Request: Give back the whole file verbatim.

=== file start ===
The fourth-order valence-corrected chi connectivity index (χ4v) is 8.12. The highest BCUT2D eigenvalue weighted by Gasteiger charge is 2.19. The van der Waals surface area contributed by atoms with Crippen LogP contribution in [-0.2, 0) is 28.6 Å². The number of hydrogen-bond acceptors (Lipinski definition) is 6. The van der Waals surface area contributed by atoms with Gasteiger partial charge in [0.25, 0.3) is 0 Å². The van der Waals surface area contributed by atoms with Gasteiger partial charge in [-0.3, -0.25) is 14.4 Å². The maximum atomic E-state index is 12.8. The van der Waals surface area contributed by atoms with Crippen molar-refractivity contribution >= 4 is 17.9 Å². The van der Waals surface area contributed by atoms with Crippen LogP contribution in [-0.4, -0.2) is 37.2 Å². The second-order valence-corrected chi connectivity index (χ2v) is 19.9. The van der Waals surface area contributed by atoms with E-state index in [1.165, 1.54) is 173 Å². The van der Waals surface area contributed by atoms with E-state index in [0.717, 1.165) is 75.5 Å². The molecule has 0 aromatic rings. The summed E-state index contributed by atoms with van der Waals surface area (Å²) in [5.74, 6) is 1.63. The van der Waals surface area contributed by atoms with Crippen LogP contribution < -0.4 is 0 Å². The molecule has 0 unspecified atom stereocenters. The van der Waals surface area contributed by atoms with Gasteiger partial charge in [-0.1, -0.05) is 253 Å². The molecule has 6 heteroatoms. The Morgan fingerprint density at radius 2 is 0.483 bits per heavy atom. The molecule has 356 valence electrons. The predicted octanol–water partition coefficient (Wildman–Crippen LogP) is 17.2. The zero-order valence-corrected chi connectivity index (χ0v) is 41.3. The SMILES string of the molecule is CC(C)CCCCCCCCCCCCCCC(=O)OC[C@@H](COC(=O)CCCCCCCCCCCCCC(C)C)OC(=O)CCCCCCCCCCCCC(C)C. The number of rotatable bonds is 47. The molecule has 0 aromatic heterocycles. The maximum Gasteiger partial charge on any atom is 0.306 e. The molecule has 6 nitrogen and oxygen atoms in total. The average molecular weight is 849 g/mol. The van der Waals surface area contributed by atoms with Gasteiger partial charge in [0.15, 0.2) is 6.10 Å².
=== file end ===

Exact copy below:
The fourth-order valence-corrected chi connectivity index (χ4v) is 8.12. The highest BCUT2D eigenvalue weighted by Gasteiger charge is 2.19. The van der Waals surface area contributed by atoms with Crippen LogP contribution in [-0.2, 0) is 28.6 Å². The number of hydrogen-bond acceptors (Lipinski definition) is 6. The van der Waals surface area contributed by atoms with Gasteiger partial charge in [0.25, 0.3) is 0 Å². The van der Waals surface area contributed by atoms with Gasteiger partial charge in [-0.3, -0.25) is 14.4 Å². The maximum atomic E-state index is 12.8. The van der Waals surface area contributed by atoms with Crippen molar-refractivity contribution >= 4 is 17.9 Å². The van der Waals surface area contributed by atoms with Crippen LogP contribution in [-0.4, -0.2) is 37.2 Å². The second-order valence-corrected chi connectivity index (χ2v) is 19.9. The van der Waals surface area contributed by atoms with E-state index in [1.165, 1.54) is 173 Å². The van der Waals surface area contributed by atoms with E-state index in [0.717, 1.165) is 75.5 Å². The molecule has 0 aromatic rings. The summed E-state index contributed by atoms with van der Waals surface area (Å²) in [5.74, 6) is 1.63. The van der Waals surface area contributed by atoms with Crippen LogP contribution < -0.4 is 0 Å². The molecule has 0 unspecified atom stereocenters. The van der Waals surface area contributed by atoms with Gasteiger partial charge in [-0.1, -0.05) is 253 Å². The molecule has 6 heteroatoms. The Morgan fingerprint density at radius 2 is 0.483 bits per heavy atom. The molecule has 356 valence electrons. The predicted octanol–water partition coefficient (Wildman–Crippen LogP) is 17.2. The zero-order valence-corrected chi connectivity index (χ0v) is 41.3. The SMILES string of the molecule is CC(C)CCCCCCCCCCCCCCC(=O)OC[C@@H](COC(=O)CCCCCCCCCCCCCC(C)C)OC(=O)CCCCCCCCCCCCC(C)C. The number of rotatable bonds is 47. The molecule has 0 aromatic heterocycles. The maximum Gasteiger partial charge on any atom is 0.306 e. The molecule has 6 nitrogen and oxygen atoms in total. The average molecular weight is 849 g/mol. The van der Waals surface area contributed by atoms with Gasteiger partial charge in [0.15, 0.2) is 6.10 Å².